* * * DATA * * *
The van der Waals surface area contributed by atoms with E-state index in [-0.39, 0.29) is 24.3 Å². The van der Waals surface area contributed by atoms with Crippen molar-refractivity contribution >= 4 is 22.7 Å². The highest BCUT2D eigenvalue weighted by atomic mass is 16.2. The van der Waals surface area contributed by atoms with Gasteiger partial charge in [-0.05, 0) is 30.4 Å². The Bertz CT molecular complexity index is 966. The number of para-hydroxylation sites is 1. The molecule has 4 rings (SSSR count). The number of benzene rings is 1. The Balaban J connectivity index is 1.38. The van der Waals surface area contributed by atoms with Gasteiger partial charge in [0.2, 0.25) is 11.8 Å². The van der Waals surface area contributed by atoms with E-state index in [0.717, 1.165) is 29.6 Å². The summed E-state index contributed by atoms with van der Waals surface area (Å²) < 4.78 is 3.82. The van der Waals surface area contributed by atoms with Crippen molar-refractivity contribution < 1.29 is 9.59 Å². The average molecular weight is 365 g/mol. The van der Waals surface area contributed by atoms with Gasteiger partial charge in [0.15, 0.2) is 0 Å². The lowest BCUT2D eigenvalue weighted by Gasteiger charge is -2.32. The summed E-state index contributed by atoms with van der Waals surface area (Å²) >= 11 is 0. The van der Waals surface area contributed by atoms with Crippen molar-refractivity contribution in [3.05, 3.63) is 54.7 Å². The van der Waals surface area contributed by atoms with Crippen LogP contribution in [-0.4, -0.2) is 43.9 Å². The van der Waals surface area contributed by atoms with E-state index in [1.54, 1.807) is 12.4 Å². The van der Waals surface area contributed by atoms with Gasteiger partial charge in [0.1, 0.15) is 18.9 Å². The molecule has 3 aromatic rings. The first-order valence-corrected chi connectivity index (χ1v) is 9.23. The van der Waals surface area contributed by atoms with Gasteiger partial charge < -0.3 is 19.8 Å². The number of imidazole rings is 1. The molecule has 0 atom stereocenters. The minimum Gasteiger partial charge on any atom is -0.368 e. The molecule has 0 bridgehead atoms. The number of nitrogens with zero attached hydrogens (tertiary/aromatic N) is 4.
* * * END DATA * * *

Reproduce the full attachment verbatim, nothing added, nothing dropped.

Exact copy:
The van der Waals surface area contributed by atoms with E-state index in [-0.39, 0.29) is 24.3 Å². The van der Waals surface area contributed by atoms with Crippen molar-refractivity contribution >= 4 is 22.7 Å². The highest BCUT2D eigenvalue weighted by atomic mass is 16.2. The van der Waals surface area contributed by atoms with Gasteiger partial charge in [-0.05, 0) is 30.4 Å². The Bertz CT molecular complexity index is 966. The number of para-hydroxylation sites is 1. The molecule has 4 rings (SSSR count). The number of benzene rings is 1. The Balaban J connectivity index is 1.38. The van der Waals surface area contributed by atoms with Gasteiger partial charge in [0.2, 0.25) is 11.8 Å². The van der Waals surface area contributed by atoms with E-state index in [0.717, 1.165) is 29.6 Å². The summed E-state index contributed by atoms with van der Waals surface area (Å²) < 4.78 is 3.82. The van der Waals surface area contributed by atoms with Crippen molar-refractivity contribution < 1.29 is 9.59 Å². The average molecular weight is 365 g/mol. The van der Waals surface area contributed by atoms with Gasteiger partial charge in [0.15, 0.2) is 0 Å². The lowest BCUT2D eigenvalue weighted by Gasteiger charge is -2.32. The summed E-state index contributed by atoms with van der Waals surface area (Å²) >= 11 is 0. The van der Waals surface area contributed by atoms with Crippen molar-refractivity contribution in [3.05, 3.63) is 54.7 Å². The van der Waals surface area contributed by atoms with Crippen LogP contribution in [-0.4, -0.2) is 43.9 Å². The van der Waals surface area contributed by atoms with E-state index in [1.54, 1.807) is 12.4 Å². The van der Waals surface area contributed by atoms with Gasteiger partial charge in [0.1, 0.15) is 18.9 Å². The molecule has 3 aromatic rings. The first-order valence-corrected chi connectivity index (χ1v) is 9.23. The van der Waals surface area contributed by atoms with Gasteiger partial charge < -0.3 is 19.8 Å². The number of imidazole rings is 1. The molecule has 0 atom stereocenters. The minimum Gasteiger partial charge on any atom is -0.368 e. The molecule has 0 bridgehead atoms. The number of nitrogens with zero attached hydrogens (tertiary/aromatic N) is 4.